Why Swearing Off Commitment Makes You A Better Girlfriend

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how to be a good girlfriend

The men in my life weren't there because of a ring; they were there because they wanted to be.

A while back, I reached a point where I was deeply disillusioned with dating. It seemed like a pointless exercise in "who will mysteriously disappear on the other first?"

No matter how swimmingly the first few (or even several) dates went, it was always the same story: One of us would realize that going on more dates would lead to exclusivity, and I didn't yet know how to be a good girlfriend. The idea would spark panic because said person was definitely not ready for that, and then that person would balk.

The over-30 dating pool is riddled with commitment-phobes and people with commitment issues. And truth be told, I'm as guilty as anyone.

Much of the current opinion swirling around about why so many of us eschew marriage and serious relationships tells a tale of a generation of constantly dissatisfied, entitled, emotionally stunted children in adult's clothing. And while I've certainly run into my fair share of those types, I think the truth is more nuanced.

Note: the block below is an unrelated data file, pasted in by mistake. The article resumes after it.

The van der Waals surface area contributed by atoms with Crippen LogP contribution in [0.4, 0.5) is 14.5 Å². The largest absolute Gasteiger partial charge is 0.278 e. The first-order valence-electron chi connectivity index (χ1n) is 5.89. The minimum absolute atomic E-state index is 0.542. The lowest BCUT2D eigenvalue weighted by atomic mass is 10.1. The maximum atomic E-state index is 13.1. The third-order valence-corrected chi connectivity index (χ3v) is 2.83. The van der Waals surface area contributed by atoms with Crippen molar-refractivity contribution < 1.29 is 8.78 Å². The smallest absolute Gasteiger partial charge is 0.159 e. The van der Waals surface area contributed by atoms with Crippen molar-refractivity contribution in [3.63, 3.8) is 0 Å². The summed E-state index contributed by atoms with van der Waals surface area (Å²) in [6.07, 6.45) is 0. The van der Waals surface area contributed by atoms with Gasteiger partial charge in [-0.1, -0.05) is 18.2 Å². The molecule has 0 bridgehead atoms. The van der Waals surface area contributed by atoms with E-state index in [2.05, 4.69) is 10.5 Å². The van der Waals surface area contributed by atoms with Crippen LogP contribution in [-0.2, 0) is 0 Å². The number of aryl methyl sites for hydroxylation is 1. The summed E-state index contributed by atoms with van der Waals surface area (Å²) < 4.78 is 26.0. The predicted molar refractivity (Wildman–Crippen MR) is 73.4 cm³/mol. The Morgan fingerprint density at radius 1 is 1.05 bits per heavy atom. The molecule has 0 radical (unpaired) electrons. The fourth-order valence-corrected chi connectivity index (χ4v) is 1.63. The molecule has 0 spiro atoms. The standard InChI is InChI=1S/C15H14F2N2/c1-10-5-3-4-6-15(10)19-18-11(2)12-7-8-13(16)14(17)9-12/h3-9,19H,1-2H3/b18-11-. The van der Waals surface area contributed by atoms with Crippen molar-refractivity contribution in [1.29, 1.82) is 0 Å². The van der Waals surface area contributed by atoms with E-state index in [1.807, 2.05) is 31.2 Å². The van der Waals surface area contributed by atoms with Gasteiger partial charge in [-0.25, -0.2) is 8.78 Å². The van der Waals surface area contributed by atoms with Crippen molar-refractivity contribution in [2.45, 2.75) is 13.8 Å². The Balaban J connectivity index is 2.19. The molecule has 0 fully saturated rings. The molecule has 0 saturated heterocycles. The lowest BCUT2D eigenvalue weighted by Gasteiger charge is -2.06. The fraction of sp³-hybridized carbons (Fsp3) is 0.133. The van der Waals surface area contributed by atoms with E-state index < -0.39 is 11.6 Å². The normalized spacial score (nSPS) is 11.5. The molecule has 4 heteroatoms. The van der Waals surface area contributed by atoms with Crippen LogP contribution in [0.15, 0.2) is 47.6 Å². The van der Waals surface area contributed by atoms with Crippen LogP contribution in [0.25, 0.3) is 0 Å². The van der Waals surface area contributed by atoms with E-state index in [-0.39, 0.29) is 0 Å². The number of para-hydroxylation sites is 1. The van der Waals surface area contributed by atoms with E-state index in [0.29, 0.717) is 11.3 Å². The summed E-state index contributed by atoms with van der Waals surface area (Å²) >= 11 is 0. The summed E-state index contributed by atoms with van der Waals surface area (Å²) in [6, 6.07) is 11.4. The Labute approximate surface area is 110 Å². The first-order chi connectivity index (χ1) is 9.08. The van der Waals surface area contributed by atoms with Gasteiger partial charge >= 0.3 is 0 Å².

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The truth is, it's complicated.

Some of us have been married and didn't particularly enjoy the experience.

Some of us have kids and shudder at the idea of blending families.

Some of us really enjoy the perks of being an adult with absolute independence.

Some of us have decided traditional relationships don't serve us.

Some of us aren't convinced things can or should last a lifetime. There are countless reasons why, when it comes to The Big C, many of us have serious misgivings.

But back to my story. One night, after another relationship that had just started was abruptly stunted, I sat there, unsurprised and trying to muster the damns to give. And I had an epiphany: commitment was ruining my love life.

Whether I was the one backing away or the other person was, it was almost always because of that word. Even if no one was asking for it — even if no one actually wanted it — one of us would see it as an inevitability and run like hell before we ever really had a chance to get beyond the surface of who the other person was.

Once in a great while, one of us truly was asking for it, and so ended what had been a good thing. So, I decided to give it up. I wasn't interested in the things commitment usually leads to anyway, and I had no desire to possess someone else; I wanted connection, closeness, companionship, and consistency; I wanted a lover and a friend.